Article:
Voters on Tuesday overwhelmingly approved an amendment to Missouri’s constitution reinstating campaign contribution limits.
In a system that’s been flooded with six- and seven-figure donations in recent years, the amendment caps donations to candidates at $2,600 per election and to political parties at $25,000. It also imposes other campaign finance restrictions aimed at preventing political committees from obscuring the source of their money.
However, it will have to survive an inevitable onslaught of legal challenges to go into effect.
Greitens made ethics reform the centerpiece of his campaign for governor, despite his candidacy benefiting from more than $6 million in dark money spending. He’s vowed to ban lobbyist gifts to elected officials and establish a longer waiting period before lawmakers can become lobbyists after they leave office.
Additionally, Hawley says he will set up a corruption unit in the attorney general’s office to “hold public officials accountable for misuse of their offices.”
Election Day left Democrats with only two statewide elected officials — U.S. Sen. Claire McCaskill and Auditor Nicole Galloway. In the legislature, the party barely exists outside of St. Louis and Kansas City.
Its biggest stars were defeated, and the party faces the likelihood of an avalanche of conservative legislative victories next year.
Republicans succeeded in amending the state’s constitution to require a photo ID to vote, which Democrats worry will disenfranchise some of its most loyal voters. Labor unions, another piece of the Democratic Party base, see dark clouds on the horizon.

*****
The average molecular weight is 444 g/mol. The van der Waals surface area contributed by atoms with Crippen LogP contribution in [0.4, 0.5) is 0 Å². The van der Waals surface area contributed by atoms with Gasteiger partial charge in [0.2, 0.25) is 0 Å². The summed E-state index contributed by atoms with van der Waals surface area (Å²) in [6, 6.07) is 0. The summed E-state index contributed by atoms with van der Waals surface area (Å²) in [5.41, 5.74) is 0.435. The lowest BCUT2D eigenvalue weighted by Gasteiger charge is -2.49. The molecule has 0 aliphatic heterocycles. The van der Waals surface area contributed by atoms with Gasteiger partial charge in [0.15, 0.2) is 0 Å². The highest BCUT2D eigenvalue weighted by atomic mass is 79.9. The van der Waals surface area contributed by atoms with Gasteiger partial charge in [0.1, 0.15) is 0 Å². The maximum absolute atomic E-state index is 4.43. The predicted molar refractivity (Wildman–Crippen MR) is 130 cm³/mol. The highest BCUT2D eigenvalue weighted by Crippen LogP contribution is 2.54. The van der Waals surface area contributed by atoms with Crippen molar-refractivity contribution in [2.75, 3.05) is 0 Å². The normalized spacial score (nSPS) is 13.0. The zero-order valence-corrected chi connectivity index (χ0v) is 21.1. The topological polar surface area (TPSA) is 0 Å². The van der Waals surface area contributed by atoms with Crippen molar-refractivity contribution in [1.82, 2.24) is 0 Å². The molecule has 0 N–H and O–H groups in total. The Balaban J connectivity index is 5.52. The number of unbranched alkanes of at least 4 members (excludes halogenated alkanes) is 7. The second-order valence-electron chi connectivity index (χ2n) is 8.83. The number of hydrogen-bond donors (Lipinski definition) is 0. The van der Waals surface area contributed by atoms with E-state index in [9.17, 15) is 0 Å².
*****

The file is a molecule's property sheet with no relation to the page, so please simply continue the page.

To put it bluntly, a Missouri Democratic Party that was already stumbling was decimated on Tuesday.
Missouri becoming a right-to-work state is a matter of when, not if.
Republicans have tried for years to pass right to work, which would make it illegal for anyone to be required to become a union member or to pay dues to a labor organization as a condition of employment.
But a handful of labor-friendly Republicans always thwarted the push, joining with Democrats to sustain Nixon’s vetoes.
Unions spent big to support Koster, knowing Greitens would sign a right-to-work law. They also worked to protect those labor-friendly Republican lawmakers that proved their saviors over the years.
In both fights, labor lost.
Discrimination based on age, race, religion or gender is against the law in Missouri.
But those protections don’t extend to lesbian, gay, bisexual or transgender individuals. That means a person can legally be fired from a job, evicted from an apartment or kicked out of a restaurant for being gay or simply being perceived to be gay.
Among the most outspoken proponents of changing that was state Rep. Stephen Webber, a Columbia Democrat who has sponsored the Missouri Nondiscrimination Act for years. On Tuesday, he lost out to Republican Caleb Rowden for a seat in the Missouri Senate.
Nixon, who has mentioned gay rights in his state of the state address for years, will be replaced by Greitens, who opposes extending discrimination protections to LGBT Missourians.
And Hawley has been a strident proponent of “religious freedom” laws, which allow certain individuals and businesses who cite religious beliefs to refuse service to same-sex couples.